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10 Gifts Job Searchers Need But Won’t Ask For

December 16, 2012

Ask a job searcher what they want for Christmas.  From my experience the answer is “a

job.”  The last thing a job searcher needs is a scented candle or a box of chochand holding giftolates.  While these gifts are nice, they don’t give the job searcher what he/she really needs—meaningful employment and a pay check.  You can be assured a job searcher won’t want to impose so they won’t be forth coming with a list.

Some of the best gifts don’t cost anything at all.  The most thoughtful gifts are ones that show

the recipient that you are aware of their needs and likes.  Most of the items in the following list can’t be wrapped and placed under the tree, but they can be given sincerely to help someone succeed.

  1. Introduce the job searcher to one or more of your contacts.  Over 85% of jobs are obtained through networking.
  2. Offer to practice the interview and offer constructive criticism.  Interviewing is stressful; practice helps to alleviate some of the stress.
  3. Volunteer to proof read their resumes and cover letters before they send them out.  Be willing to do this often as job searchers  to send a separate resume for each position.
  4. Keep in touch.  Contact and socializing are beneficial to everyone.  The relationship with other people is vital at this time.  Their confidence and dignity have been reduced, and spending day after day on the computer alone can take its’ toll.
  5. Bring them as a guest to your gym.  Exercise relieves stress and keeps the mind sharp.   Or offer to be a walking buddy on a regular basis.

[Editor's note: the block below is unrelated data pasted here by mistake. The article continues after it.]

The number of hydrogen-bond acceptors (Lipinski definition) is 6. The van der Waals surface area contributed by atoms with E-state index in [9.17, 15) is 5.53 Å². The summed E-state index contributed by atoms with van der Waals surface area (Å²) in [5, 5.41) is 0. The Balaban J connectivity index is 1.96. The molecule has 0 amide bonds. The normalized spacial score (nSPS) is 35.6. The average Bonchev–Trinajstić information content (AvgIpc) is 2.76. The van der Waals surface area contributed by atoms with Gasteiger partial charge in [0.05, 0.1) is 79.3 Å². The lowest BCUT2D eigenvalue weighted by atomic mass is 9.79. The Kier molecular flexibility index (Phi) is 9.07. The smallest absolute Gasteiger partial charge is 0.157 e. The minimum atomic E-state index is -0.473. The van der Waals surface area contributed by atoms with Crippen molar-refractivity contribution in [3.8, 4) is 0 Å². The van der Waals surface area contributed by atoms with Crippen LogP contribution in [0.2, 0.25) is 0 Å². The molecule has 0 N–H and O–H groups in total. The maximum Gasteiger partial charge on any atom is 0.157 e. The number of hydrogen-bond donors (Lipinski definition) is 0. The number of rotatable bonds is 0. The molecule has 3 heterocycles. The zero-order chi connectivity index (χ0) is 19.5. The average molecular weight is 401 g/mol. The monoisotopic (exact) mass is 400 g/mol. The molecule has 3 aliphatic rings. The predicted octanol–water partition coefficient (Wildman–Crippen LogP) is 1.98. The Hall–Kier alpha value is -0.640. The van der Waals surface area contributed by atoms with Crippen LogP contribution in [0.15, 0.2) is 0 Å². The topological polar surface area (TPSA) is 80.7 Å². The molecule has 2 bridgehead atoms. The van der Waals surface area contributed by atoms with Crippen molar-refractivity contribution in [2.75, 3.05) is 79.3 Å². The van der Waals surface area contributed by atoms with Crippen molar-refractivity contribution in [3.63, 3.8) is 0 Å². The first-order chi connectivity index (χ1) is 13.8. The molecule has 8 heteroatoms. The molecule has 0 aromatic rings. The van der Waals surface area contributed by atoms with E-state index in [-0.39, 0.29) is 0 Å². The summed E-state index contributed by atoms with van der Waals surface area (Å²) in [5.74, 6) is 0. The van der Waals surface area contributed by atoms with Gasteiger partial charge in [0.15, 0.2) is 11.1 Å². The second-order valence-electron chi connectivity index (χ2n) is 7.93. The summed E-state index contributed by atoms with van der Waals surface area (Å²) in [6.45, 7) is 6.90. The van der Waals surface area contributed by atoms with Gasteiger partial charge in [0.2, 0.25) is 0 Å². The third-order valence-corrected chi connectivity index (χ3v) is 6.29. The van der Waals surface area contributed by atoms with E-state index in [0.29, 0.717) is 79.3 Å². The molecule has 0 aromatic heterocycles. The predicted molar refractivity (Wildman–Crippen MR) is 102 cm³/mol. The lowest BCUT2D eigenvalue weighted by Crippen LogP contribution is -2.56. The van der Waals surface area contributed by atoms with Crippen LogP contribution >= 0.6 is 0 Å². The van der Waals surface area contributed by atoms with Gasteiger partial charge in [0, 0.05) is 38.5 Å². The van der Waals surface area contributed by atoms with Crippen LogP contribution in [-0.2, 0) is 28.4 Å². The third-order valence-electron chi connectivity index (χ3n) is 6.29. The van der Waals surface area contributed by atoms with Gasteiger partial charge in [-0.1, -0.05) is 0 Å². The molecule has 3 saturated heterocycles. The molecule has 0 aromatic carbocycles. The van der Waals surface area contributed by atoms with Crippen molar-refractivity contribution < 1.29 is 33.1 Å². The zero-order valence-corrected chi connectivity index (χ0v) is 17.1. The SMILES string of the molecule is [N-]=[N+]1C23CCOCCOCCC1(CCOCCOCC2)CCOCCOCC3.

6. When job searchers get discouraged, they find it difficult to keep up the job search.  An accountability buddy will keep them on task.  However you want to be firm but patient
  7. Take the job searcher out for coffee/lunch to brain storm search strategies, companies, contacts and such.  Or just let them vent without judging them.  They need someone to listen to them.  You don’t want to give advice or say anything meaningful.  Moral support during this difficult time is critical.
  8. An order of business cards on quality card stock or a pad folio for a professional look when networking or interviewing.
  9. A gift card/cash comes in handy in so many ways.  Buying food, gas, clothes, and paying bills is hard at this time.
  10. Time with a career coach to evaluate their job search and make recommendations for improvements for quicker success.

It isn’t too late there is still time to get the job searcher you know what he or she actually wants.  It will help to know that it can be a touchy subject to offer unsolicited advice.  So proceed carefully and tactfully.   Be assured that the support you provide will be highly appreciated.


Arleen Bradley is a certified career coach and certified job loss recovery coach.  She assists clients in moving beyond job loss grief to land dream jobs.  To learn more about the Job

Loss Recovery Program and how you can benefit from it, log on to

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